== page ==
Don’t give your pet marijuana. Seriously. Don’t.

I’m not very happy about marijuana, legal or not.

Legalization has opened up a host of dangers for my patients, mostly the dogs. As a veterinarian, I am appalled at the people who, through carelessness or on purpose, allow it to be shared with their pets. Over the years I have cared for several dogs that were "stoned". Marijuana-laced brownies or other food items were usually the culprit, but about half the time the item was shared with the dog because their owner was high and thought their dog should be allowed to experience the same "joy". The reason I saw the dog was because even in their fog, the owners recognized something was terribly wrong and sought emergency care for their pet.

A pet affected by marijuana toxicosis will exhibit a host of neurological abnormalities. Dogs may become so agitated they appear manic, drooling, dilated pupils, constant vocalization and walk uncoordinated. Seizures, coma and death may occur. There is no ready test at present to detect marijuana levels in a dog, so we must rely on the owner’s honest history if we are to help their pet. That said, there is also no true antidote – we must watch the dog suffer the effects, which we try to minimize and flush out the drug with IV fluids, oral charcoal, sedatives and sometimes enemas. The active chemicals in marijuana are stored in body fat, broken down in the liver and exit the body in the feces. It can take 24 miserable hours or longer for your pet to recover. Some trip. I am not impressed.

Years ago, fatalities related to marijuana exposure were rare. Most pets ingested only small amounts of a natural plant, containing a relatively small amount of the primary psychotropic chemical THC (tetrahydrocannabinol). That is no longer true. You see, in developing medical-grade marijuana products they have synthesized and concentrated the most potent chemicals in marijuana. Pets that ingest these medical-grade products have a much higher risk of toxicity.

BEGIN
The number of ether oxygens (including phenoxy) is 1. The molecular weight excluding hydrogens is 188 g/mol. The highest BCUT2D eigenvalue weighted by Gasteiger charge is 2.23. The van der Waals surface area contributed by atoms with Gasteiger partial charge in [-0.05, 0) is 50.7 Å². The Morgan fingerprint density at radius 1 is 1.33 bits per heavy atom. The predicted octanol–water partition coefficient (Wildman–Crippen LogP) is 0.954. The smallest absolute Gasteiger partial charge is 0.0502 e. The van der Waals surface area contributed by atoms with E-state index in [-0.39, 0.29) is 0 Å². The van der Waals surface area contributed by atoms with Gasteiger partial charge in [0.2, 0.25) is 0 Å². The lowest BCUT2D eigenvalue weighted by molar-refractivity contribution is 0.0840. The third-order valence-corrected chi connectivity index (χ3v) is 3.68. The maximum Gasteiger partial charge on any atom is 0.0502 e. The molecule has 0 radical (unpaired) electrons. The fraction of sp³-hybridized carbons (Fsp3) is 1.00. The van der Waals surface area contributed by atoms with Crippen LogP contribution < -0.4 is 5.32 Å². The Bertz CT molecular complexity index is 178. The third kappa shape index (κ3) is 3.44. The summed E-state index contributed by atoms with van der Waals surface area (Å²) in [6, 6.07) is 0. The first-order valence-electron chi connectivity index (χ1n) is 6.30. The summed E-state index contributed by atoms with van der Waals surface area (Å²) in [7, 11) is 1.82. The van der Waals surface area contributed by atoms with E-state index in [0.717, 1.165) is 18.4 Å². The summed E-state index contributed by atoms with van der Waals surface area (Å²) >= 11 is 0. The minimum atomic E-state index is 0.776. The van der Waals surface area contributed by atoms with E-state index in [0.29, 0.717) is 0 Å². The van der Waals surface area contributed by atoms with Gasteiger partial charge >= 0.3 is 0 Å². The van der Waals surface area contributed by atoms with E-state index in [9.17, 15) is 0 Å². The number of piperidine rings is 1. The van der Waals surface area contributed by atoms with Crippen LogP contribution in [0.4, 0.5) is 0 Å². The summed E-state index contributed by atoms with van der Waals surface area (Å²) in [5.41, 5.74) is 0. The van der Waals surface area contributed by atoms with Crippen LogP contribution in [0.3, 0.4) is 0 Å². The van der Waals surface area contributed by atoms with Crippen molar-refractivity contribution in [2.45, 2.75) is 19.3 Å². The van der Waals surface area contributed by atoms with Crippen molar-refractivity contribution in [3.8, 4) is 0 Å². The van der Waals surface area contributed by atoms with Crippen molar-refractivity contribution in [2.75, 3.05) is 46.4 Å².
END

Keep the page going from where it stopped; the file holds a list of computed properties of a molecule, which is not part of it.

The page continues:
The American Veterinary Medical Association is undertaking research to see if there are any medical benefits to the non-hallucinatory, non-psychotropic chemical CBD (cannabidiol) that is also found in marijuana. Could it be part of a treatment plan for problems such as arthritis in pets or epileptic seizure control? At this time there is little scientific evidence on this subject. Legitimate research has been hampered by the fact that while many State laws have legalized restricted uses for marijuana in people, the Federal Laws have not changed. Until the safety and risks of CBD products have been studied there is little advice on the subject from veterinarians. In the meantime, PLEASE prevent exposure of your pet to any THC / marijuana products!

Christine McFadden holds a license to practice veterinary medicine and surgery. She has cared for the family pets of Merced at Valley Animal Hospital for more than 30 years. Send questions or comments to